In the morning of 25 October, while off Samar, Kurita's Center Force encountered a U.S. Navy escort aircraft carrier task group. In a long running battle, in which Yamato fired her big guns at enemy ships for the only time in her career, one U.S. carrier and three destroyers were sunk. Fiercely opposed by the escort carriers' planes and the destroyers' guns and torpedoes, Vice Admiral Kurita lost three heavy cruisers, and his nerve. Though the way was almost clear to move onward to Leyte Gulf, where a climactic battleship gunnery duel would have certainly resulted, he ordered his force to withdraw and return to Brunei Bay. That ended Yamato's participation in the last great naval battle of World War II, and marked the end of the Japanese Fleet as a major threat to Allied offensive operations in the Western Pacific.
Soon after Okinawa was invaded on 1 April 1945, the Japanese implemented a desperate effort to destroy the fleet supporting the landings. Designated "Ten-Go", this operation largely consisted of massed "Kamikaze" suicide plane attacks. However, the battleship Yamato, largest surviving ship of the Japanese Navy, was also to play a role, steaming down from the home islands to blast invasion shipping off Okinawa's western coast. This mission was also understood to be suicidal, and only enough fuel was provided for a one-way cruise.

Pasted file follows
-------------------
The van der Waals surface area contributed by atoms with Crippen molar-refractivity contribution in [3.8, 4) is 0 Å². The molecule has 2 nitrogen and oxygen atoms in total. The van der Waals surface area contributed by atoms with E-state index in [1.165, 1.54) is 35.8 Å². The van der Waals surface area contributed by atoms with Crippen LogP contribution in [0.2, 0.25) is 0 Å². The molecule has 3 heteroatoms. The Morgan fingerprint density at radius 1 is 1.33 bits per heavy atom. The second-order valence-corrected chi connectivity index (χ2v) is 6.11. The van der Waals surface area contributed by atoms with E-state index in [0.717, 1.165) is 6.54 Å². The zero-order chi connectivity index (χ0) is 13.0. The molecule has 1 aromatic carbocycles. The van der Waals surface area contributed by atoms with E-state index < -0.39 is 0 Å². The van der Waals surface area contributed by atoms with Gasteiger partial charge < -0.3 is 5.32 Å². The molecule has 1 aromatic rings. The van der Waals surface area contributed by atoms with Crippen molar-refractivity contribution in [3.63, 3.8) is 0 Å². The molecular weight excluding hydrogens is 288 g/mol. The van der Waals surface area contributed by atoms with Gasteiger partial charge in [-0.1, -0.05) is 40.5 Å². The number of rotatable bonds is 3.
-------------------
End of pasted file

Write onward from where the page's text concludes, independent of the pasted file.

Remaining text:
Yamato and her consorts, including the light cruiser Yahagi and eight destroyers, left port in mid-afternoon on 6 April 1945, the day that the "Ten-Go" suicide planes began their all-too-horrible onslaught. While exiting the Inland Sea, the ships were twice sighted by U.S. submarines, and were again seen by a carrier search plane in the morning of the 7th. U.S. Navy carriers launched nearly 400 aircraft to hit the oncoming Japanese ships. Six U.S. battleships prepared to intercept the Japanese, in case they somehow got past the overwhelming aerial force. The Yamato group was provided with no air support, so the U.S. planes were opposed only by generally ineffective anti-aircraft gun fire.
The carrier planes began their attacks in the early afternoon, scoring immediate bomb and torpedo hits on Yamato and sinking Yahagi and a destroyer. Three other destroyers were sunk over the next hour, as the Japanese continued to steam southwards. In all, Yamato was struck by some ten torpedoes, mainly on the port side, and several bombs. At about 1420 on the afternoon of 7 April, less than two hours after she was first hit, the great battleship capsized to port, exploded and sank, leaving behind a towering "mushroom" cloud. Fewer than 300 men of Yamato's crew were rescued. Nearly 2500 of her men were lost, plus over a thousand more from Yahagi and the escorting destroyers. U.S. losses totalled ten aircraft and twelve aircrewmen.